SEOUL, May 12 (Korea Bizwire) – The Seoul Metropolitan Government is teaming up with major coffeehouse chains in South Korea for a new recycling project that will see a weekly dose of coffee grounds reused as fertilizer and disposable cups collected for recycling, as part of a new environmental initiative set to kick off next month.
The collective effort will see coffee grounds and disposable cups produced at 62 different locations of coffeehouse chains including Ediya, Caffè Pascucci, Tom N Toms, and Caffe Bene collected on a regular basis during a trial run, the Seoul government announced yesterday.
After participating coffee shops recoup coffee grounds and disposable cups, a recycling company will visit to collect them for free at least once a week, and the collected coffee grounds then will be reused as a fertilizer or nutrients to grow mushrooms.
Some experts encourage the use of coffee waste as a fertilizer since used coffee grounds are rich in nitrogen, phosphorus, and potassium, all of which are main nutrient components in high-quality fertilizer.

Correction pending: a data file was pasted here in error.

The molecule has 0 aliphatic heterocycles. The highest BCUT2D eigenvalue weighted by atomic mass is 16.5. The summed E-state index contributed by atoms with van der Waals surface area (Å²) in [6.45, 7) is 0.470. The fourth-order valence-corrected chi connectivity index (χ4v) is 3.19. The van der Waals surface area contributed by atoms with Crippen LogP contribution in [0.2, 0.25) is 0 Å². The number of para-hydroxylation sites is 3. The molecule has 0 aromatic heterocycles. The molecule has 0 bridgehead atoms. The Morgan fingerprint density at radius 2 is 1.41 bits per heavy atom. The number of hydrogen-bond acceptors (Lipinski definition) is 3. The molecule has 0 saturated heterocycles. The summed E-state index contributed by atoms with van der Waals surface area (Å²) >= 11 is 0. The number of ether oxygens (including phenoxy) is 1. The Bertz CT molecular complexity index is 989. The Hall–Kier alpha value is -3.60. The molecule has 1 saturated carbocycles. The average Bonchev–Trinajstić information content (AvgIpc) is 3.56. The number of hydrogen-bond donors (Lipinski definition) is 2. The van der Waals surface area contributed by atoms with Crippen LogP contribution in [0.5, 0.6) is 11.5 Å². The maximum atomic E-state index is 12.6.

In preparation for the launch of the project, the Seoul government is seeking measures that could allow officials to monitor progress and use coffee grounds for urban farming and managing public facilities such as parks.
Seoul’s latest recycling project follows in the footsteps of a previous effort last year in Jongno District, where the local government paved a path for recycling coffee grounds with the help of local coffeehouse chain branches.
Provided that more than 1,000 stores get on board, the Seoul government projects its new environmental initiative with six major coffeehouse chains could result in 1,200 tons of coffee grounds being recycled, and the recovery of an additional 30 percent of disposable cups that are harmful to the environment if left unattended.
Last month, the Ministry of Environment collaborated with Starbucks Korea and the Korea Zero Waste Movement Network in a similar fashion to hold an event encouraging the recycling of resources including coffee grounds in celebration of Arbor Day.